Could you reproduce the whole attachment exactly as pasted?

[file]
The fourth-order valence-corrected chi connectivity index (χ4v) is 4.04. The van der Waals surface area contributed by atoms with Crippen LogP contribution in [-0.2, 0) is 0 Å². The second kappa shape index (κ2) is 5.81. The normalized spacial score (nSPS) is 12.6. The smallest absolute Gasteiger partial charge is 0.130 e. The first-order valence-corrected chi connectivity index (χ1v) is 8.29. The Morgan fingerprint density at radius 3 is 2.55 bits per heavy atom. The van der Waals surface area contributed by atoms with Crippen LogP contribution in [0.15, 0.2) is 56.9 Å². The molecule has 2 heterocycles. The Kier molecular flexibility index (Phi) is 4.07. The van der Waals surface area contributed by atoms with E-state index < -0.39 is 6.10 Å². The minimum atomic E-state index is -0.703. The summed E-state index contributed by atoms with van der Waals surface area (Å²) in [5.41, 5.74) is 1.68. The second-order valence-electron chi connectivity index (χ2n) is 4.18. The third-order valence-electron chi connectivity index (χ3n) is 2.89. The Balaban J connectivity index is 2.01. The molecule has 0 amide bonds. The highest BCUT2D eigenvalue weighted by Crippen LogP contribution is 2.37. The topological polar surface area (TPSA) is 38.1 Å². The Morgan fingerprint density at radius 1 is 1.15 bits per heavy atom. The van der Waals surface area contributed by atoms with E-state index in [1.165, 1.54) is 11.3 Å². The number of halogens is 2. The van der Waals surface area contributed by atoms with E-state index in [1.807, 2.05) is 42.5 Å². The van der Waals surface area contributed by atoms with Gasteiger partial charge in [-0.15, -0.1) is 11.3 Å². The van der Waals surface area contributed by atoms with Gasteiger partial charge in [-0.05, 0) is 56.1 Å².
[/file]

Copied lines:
The fourth-order valence-corrected chi connectivity index (χ4v) is 4.04. The van der Waals surface area contributed by atoms with Crippen LogP contribution in [-0.2, 0) is 0 Å². The second kappa shape index (κ2) is 5.81. The normalized spacial score (nSPS) is 12.6. The smallest absolute Gasteiger partial charge is 0.130 e. The first-order valence-corrected chi connectivity index (χ1v) is 8.29. The Morgan fingerprint density at radius 3 is 2.55 bits per heavy atom. The van der Waals surface area contributed by atoms with Crippen LogP contribution in [0.15, 0.2) is 56.9 Å². The molecule has 2 heterocycles. The Kier molecular flexibility index (Phi) is 4.07. The van der Waals surface area contributed by atoms with E-state index < -0.39 is 6.10 Å². The minimum atomic E-state index is -0.703. The summed E-state index contributed by atoms with van der Waals surface area (Å²) in [5.41, 5.74) is 1.68. The second-order valence-electron chi connectivity index (χ2n) is 4.18. The third-order valence-electron chi connectivity index (χ3n) is 2.89. The Balaban J connectivity index is 2.01. The molecule has 0 amide bonds. The highest BCUT2D eigenvalue weighted by Crippen LogP contribution is 2.37. The topological polar surface area (TPSA) is 38.1 Å². The Morgan fingerprint density at radius 1 is 1.15 bits per heavy atom. The van der Waals surface area contributed by atoms with E-state index in [1.165, 1.54) is 11.3 Å². The number of halogens is 2. The van der Waals surface area contributed by atoms with E-state index in [1.807, 2.05) is 42.5 Å². The van der Waals surface area contributed by atoms with Gasteiger partial charge in [-0.15, -0.1) is 11.3 Å². The van der Waals surface area contributed by atoms with Gasteiger partial charge in [-0.05, 0) is 56.1 Å².